On the campaign trail, Ken Thompson, the Democratic candidate for Brooklyn district attorney, has sharply criticized incumbent Charles Hynes’ prosecution of a prominent Hasidic advocate against sexual abuse, even attending a rally calling for charges against the man to be dropped.
But Thompson, who is widely expected to win the November 5 election, is now hedging his position on the case of Sam Kellner.
“As the D.A. I’m going to get in and look at all the evidence I’m not [currently] privy to,” said Thompson, when asked about the case.
Beyond that, in an October 30 interview with the Forward, Thompson refused to discuss the Kellner case, or his own previous statements questioning Kellner’s guilt.
Asked why it was proper for him to comment in July, when he was a candidate for district attorney in the Democratic Party primary, but not now, Thompson said that since he won the nomination in September he can no longer comment on the case.
“There’s a difference,” Thompson told the Forward. But he acknowledged that given his earlier appearance at the rally for Kellner, “it may appear that I took a position.”
Kellner was arrested in April, 2011, on charges of extortion and bribery related to a landmark sex abuse conviction that has since collapsed.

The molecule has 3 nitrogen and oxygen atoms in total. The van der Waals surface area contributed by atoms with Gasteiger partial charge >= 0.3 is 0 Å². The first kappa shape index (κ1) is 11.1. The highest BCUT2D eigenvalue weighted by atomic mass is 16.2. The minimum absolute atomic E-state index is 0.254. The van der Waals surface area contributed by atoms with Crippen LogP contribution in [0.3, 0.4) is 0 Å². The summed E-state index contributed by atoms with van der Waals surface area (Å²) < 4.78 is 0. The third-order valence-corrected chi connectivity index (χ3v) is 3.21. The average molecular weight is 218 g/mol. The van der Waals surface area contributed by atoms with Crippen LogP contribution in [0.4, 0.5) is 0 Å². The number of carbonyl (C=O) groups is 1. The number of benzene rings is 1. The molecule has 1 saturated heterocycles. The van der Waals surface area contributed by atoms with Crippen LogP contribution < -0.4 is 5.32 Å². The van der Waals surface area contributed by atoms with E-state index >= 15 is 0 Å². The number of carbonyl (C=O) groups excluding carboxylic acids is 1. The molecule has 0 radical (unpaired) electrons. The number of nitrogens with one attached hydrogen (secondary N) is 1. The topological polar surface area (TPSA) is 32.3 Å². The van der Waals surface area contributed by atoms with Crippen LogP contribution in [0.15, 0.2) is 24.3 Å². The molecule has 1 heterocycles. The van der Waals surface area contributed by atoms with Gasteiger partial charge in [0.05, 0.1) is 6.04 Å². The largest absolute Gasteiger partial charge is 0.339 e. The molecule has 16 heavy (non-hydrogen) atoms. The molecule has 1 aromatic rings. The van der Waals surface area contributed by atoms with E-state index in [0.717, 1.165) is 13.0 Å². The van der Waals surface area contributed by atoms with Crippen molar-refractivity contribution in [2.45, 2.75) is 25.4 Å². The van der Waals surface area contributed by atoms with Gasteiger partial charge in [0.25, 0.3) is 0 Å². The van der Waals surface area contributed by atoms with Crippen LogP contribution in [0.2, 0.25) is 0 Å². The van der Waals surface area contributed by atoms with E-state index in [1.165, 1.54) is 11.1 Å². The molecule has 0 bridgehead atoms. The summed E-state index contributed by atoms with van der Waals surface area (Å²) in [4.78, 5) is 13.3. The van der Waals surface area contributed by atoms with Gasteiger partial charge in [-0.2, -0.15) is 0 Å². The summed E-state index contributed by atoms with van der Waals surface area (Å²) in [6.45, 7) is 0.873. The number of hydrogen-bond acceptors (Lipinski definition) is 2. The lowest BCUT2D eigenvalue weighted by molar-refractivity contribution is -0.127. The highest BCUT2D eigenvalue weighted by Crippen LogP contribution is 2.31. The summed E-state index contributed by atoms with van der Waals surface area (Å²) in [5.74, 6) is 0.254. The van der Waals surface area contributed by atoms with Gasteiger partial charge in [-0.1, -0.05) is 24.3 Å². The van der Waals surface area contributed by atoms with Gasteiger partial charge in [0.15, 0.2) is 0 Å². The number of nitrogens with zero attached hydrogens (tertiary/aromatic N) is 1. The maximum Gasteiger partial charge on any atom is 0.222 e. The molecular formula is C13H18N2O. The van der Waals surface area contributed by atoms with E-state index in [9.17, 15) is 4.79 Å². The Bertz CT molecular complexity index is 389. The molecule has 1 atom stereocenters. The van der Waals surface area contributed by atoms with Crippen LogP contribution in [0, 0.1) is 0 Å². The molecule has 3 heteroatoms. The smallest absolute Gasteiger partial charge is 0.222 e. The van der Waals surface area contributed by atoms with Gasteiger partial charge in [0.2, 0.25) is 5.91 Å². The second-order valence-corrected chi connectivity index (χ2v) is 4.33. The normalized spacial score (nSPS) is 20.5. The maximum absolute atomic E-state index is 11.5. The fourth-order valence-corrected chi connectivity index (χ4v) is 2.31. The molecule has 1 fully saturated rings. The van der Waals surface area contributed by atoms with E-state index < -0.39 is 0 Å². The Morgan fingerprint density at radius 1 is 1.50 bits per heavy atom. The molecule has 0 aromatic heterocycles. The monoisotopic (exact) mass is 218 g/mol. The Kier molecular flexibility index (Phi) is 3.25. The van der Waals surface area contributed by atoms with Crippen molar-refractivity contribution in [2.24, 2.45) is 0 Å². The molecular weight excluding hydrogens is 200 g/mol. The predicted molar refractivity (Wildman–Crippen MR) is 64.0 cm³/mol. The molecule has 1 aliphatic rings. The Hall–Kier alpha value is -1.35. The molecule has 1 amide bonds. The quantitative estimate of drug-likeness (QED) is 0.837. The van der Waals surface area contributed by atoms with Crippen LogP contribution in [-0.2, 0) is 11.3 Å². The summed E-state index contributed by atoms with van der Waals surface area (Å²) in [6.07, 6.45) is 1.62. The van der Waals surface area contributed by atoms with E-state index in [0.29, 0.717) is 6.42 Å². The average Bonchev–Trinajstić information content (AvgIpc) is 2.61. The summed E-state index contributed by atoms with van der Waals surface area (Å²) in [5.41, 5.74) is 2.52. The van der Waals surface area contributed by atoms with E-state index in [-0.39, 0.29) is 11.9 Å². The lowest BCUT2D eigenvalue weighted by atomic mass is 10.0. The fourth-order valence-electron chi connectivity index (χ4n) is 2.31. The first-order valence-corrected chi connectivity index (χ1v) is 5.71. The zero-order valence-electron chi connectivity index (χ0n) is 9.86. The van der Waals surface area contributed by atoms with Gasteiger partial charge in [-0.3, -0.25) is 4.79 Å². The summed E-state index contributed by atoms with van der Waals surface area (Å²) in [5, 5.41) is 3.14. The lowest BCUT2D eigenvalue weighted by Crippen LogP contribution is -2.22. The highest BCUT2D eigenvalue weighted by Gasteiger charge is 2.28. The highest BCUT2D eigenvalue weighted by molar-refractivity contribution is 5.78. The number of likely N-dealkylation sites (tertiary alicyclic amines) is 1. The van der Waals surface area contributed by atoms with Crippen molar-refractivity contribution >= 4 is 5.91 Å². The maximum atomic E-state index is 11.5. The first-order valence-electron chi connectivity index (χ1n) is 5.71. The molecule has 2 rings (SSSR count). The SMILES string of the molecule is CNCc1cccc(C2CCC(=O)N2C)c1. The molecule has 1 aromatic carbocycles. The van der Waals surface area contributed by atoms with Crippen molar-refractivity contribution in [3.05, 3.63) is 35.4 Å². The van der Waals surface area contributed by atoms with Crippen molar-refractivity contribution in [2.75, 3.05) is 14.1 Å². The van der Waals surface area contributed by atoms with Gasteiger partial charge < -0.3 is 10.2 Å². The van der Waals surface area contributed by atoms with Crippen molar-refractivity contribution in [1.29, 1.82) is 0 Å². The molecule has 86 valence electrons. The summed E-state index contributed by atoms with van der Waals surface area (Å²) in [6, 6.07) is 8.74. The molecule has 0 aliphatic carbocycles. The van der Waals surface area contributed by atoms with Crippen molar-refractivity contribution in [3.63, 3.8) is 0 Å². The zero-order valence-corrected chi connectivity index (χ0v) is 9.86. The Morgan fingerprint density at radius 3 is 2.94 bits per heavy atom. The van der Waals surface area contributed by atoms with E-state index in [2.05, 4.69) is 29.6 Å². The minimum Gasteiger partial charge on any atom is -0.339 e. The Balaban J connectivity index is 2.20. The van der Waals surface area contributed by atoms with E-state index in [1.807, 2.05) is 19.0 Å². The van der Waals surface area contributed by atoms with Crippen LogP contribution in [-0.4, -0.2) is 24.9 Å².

Prosecutors said that Kellner paid a witness $10,000 to falsely testify that he was sexually abused by Baruch Lebovits, whom Kellner says also abused his own son. Kellner was also charged with trying to extort the Lebovits family over the abuse allegations.
Kellner’s trial, which has been delayed several times, is due to begin November 12.
Thompson’s campaign website still refers to Kellner’s prosecution as “botched”. It’s a fair characterization, given that prosecutors admitted in a pre-trial hearing, in July, that a key witness in the case against Kellner gave contradictory testimony.
But Thompson’s site goes on to claim, erroneously, that “Lebovits’s lawyers used the Kellner prosecution to have his conviction overturned.” In fact, Lebovits’s conviction was reversed because prosecutors withheld a key piece of evidence from the defense at Lebovits’ trial.